Waiting

(This post was written in April, but I haven’t published it until now.)

Here I sit, waiting.

The Boy and I are at an amusement park on a two-day band trip. And he is waiting in line by himself, to ride a rollercoaster by himself. And I wait, hoping he understands any directions given to him, and isn’t taken advantage of by others in line. But when I offered to go with him, he declined. He’s a teenager.

No one in the band offered to include The Boy in their group today. No teacher made the effort to ensure he was included, so he just wasn’t. He has to pal around with his mom all day, wondering what the other kids are up to. Not that he really minds, but this isn’t inclusion. This is separate but equal.

I can’t make other kids include him. And when I suggested a peer mentoring group to the school administrators, I was ignored.

So, I wait. And I hope that someday, a peer will take the initiative to befriend my son as s/he would any other person, and include him. Until that day, we make do with what we have, each other. Allowed to come along, but not really a part of the whole.

*ps* He enjoyed the ride and even went on a different ride by himself later.

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You Need a Village

Yesterday was a classic Monday.  One little change to our routine made me about five minutes behind, which ended up with our leaving The Boy’s lunch on the counter, and my breakfast behind. The night before, we had also realized that we had left his swim trunks and rash guard at Grammy’s the previous Friday, which meant she had to throw them in the dryer so he could change into them when he arrived to her house.

Needless to say, Grammy made sure he had dry swim clothes and a full lunch for camp on Monday. Without her help, we would have encountered major interruption to the day, and in all probability, a meltdown to go with it (maybe two, if mine count).

While I don’t have a ton of friends down here to rely on, I do have my parents, and we need them. Everyone needs a village. When we lived up north, I relied on friends and The Boy’s tribe. There are times when you can’t do it all, when things fall through the cracks, and when you just need a damned break.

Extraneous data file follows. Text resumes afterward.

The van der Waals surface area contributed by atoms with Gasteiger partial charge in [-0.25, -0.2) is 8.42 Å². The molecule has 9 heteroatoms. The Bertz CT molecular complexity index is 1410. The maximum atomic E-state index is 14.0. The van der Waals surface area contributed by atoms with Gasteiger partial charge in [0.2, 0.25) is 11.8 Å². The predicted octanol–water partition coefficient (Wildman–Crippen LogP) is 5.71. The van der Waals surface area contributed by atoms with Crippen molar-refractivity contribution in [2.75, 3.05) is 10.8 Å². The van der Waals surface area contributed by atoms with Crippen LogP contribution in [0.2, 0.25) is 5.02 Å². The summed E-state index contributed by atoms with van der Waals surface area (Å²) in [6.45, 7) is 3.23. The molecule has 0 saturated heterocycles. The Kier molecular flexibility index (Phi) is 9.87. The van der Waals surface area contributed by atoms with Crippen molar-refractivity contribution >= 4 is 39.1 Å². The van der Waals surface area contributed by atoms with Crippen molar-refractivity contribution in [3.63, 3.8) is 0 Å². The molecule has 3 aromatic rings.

It’s a difficult thing to find and build your village, but it’s very necessary. I just don’t know how I could do it without some kind of support (besides my wonderful husband – sometimes even the two of us need additional hands!). And I don’t pretend it’s easy. The very nature of a special needs household may preclude being social with other families on any kind of a regular basis. But there is always a way. Don’t forget that I found Fantastic Babysitter (who is now one of our dearest family friends, and was/is a huge part of The Boy’s tribe) on Craigslist…

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Has this Happened to You?

You are at some school or other kid-related function, and a parent begins talking to you as if they know you. She or he prattles on about their child by first name, and your child by first name. But you’ve never met them before in your life.

IMG_4054-0I suspect this is common for those of us with kiddos on the spectrum, at least those of us whose kiddos are not-exactly-verbal. In my experience, The Boy becomes a kid at school that everyone knows, or at least knows of, but because we have limited social interaction with the same students outside of school, I know none of these kids. It is also due to the fact that The Boy is fairly nonverbal about anything that happens at school.  This is why I try to go on at least one field trip per year, so I can put names with faces.

The latest occurrence happened at an Autism Society Friend and Fun event, and I met a mom and her daughter, a girl who is a year behind The Boy in school. He’s gone to school with her for two years, so her mom assumed I knew her daughter, or at least knew her, but I had never heard her name mentioned before, and had never seen her before.